Posted On: June 1, 2007 by Mark R. McKenna

Dangers of Mountain Bike Quick-Release Hubs Revealed

Recently there have been several cases of serious injury caused when quick-release hubs have become disengaged from the front fork of mountain bikes. This is a phenomenon well-known to bike retailers and manufacturers, who can become liable for their negligence if they improperly repair, build, design or manufacture the bicycle. For example, as far back as 1996, a California jury awarded a 26-year-old plaintiff $3.4 million for severe head injuries caused when the front wheel came off of the man’s bike during a ride.

The case, described in an article by Michael Dougan of the Examiner, involved the front wheel of the plaintiff’s Mongoose bicycle, which had come loose during a two-hour bike ride in 1993. The wheel came off because the quick-release device designed to secure the wheel to the front fork did not have the safety devices that have been incorporated into many bicycles since 1989.

“A quick release consists of a long skewer that passes through the wheel's axle. One end is fitted with a nut and the other with a short lever that must be closed to tighten the wheel to a bicycle's fork or frame. The popular device, used in place of nuts and bolts, allows cyclists to remove and reinstall a wheel quickly without a wrench.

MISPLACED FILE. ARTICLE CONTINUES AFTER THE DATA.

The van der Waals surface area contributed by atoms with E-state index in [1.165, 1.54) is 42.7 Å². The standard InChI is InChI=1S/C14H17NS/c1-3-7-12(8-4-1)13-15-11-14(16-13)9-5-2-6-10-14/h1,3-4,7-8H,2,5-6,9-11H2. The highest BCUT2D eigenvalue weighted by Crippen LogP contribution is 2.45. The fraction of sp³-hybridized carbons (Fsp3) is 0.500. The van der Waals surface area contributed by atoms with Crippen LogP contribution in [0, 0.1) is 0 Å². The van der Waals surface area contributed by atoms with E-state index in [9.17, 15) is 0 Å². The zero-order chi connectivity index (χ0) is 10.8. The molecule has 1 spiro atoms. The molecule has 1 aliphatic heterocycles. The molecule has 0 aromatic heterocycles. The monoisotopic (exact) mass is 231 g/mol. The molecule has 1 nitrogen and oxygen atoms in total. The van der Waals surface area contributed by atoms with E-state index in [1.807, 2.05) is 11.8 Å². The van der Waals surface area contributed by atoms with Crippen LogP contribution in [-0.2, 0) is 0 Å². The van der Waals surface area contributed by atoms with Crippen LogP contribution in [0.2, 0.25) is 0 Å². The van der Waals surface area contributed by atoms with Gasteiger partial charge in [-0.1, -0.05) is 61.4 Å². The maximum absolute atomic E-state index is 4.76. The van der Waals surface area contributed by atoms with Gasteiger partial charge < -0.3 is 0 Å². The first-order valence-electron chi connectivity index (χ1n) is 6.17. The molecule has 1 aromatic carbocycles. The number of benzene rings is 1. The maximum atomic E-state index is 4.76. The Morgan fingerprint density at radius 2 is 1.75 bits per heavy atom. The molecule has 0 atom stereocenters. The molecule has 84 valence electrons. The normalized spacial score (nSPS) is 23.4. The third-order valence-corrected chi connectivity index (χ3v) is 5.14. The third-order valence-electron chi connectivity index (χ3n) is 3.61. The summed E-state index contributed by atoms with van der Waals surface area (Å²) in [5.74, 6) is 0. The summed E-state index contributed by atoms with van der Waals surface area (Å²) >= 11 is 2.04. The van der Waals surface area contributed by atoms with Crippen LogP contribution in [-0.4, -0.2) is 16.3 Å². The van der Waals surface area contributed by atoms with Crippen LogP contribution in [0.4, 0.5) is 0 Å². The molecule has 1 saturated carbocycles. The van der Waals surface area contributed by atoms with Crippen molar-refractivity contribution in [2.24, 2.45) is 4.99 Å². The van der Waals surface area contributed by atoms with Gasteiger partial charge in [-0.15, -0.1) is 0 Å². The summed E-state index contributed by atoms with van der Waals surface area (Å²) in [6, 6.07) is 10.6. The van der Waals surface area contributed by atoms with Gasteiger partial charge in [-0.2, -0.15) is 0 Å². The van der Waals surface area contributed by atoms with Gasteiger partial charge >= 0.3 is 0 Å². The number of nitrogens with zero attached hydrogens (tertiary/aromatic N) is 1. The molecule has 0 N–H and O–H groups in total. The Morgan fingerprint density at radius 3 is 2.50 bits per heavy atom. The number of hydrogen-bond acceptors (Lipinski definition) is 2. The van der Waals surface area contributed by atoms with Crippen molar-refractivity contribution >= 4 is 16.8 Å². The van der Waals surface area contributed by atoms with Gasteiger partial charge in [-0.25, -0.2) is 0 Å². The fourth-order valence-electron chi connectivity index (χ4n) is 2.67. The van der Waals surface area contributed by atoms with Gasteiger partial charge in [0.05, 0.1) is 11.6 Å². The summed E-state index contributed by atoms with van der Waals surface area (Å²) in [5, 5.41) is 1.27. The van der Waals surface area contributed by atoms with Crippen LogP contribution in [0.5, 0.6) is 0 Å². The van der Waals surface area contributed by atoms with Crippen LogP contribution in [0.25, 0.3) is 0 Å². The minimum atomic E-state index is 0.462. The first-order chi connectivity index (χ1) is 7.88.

Safety enhancements adopted for quick-release mechanisms include special washers or a small lip on the fork that prevents wheels from falling off if the quick-release is disengaged, said a spokesman for the Baltimore-based League of American Bicyclists.”

Defense attorneys for Merida Industries, the Taiwanese company that assembled the plaintiff’s Mongoose bicycle, argued that the safety devices were not necessary if the quick-release mechanism was properly tightened.

During the trial, attorneys for the plaintiff showed jurors a chart listing 15 other lawsuits against Mongoose and Merida. The plaintiff’s attorneys argued that these cases highlighted the dangers of quick-release hubs, which allow a bike's front wheel to be removed for easy transportation and storage.

World-famous bicycle racer John Howard also testified at the trial. Mr. Howard apparently testified that he had once been injured when his quick-release mechanism failed and the front wheel popped off his bike.

The plaintiff now has seizures because of the accident. He also suffers from the onset of a rare disorder, caused by the incident, which prevents him from taking anti-seizure medication.

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